South by Frank Owen book review

It’s the Civil War all over again in Frank Owen’s South

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In an alternate USA that has become a lawless wasteland thanks to a devastating virus unleashed by the North during a second Civil War, its southern residents do their best to navigate a world that has gone to hell. Among them are brothers Dyce and Garrett, who are fleeing the redneck hillbilly Callahan clan, and lone traveller Vida, who has her own quest to complete – one that will see her crash headlong into the two brothers and change all their lives.

Slow-burning for a post-apocalyptic story, little is given away early on in South, allowing readers to draw their own conclusions about why the world has ended up this way. Little is given away about the core characters apart from what’s driving them; their back stories are embellished upon throughout.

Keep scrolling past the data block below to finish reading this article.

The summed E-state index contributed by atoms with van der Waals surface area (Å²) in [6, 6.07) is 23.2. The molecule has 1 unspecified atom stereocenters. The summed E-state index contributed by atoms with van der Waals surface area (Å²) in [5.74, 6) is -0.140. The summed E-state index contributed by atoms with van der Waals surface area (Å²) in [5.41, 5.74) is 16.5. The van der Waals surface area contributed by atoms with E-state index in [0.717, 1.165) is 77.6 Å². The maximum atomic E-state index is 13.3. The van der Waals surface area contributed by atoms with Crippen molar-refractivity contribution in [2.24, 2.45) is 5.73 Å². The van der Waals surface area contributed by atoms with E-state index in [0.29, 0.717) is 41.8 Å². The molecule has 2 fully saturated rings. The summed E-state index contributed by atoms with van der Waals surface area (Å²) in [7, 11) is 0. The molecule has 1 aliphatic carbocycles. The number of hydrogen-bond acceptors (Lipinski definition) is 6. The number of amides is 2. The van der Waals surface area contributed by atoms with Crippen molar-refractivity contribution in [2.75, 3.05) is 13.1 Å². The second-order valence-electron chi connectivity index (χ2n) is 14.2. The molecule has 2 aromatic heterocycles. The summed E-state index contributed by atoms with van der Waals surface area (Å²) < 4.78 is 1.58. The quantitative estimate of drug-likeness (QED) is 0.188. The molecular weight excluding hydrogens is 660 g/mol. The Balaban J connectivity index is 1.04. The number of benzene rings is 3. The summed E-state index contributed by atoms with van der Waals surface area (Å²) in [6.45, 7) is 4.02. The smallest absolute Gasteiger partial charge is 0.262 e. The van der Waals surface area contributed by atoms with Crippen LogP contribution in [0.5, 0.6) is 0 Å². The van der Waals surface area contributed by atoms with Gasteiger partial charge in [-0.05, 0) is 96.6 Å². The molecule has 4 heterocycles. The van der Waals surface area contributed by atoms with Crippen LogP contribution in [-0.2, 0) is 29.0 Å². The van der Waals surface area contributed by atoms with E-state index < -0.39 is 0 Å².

But while other similar stories aren’t afraid to show a little light, South is almost always dark, as if determined to show the consequences of humanity forgetting itself. Much of this is demonstrated by disclosed origins of this new world disorder, caused largely by the emergence of a hate-filled, ultra-isolationist new political party. Scarily relevant doesn’t cover it.

Even more scarily, there is no answer. Once humanity has damned itself, that is it. There’s no help, and all that’s left is for us to face the consequences.

This sense of dread is maintained with efficiency, designed as an origin tale upon which to nail the basis for future stories, it does feel like something’s missing here, as if it is only a third of a complete tale. Still, if this is intended as an origin story then we can safely say that it’s job well done on that front.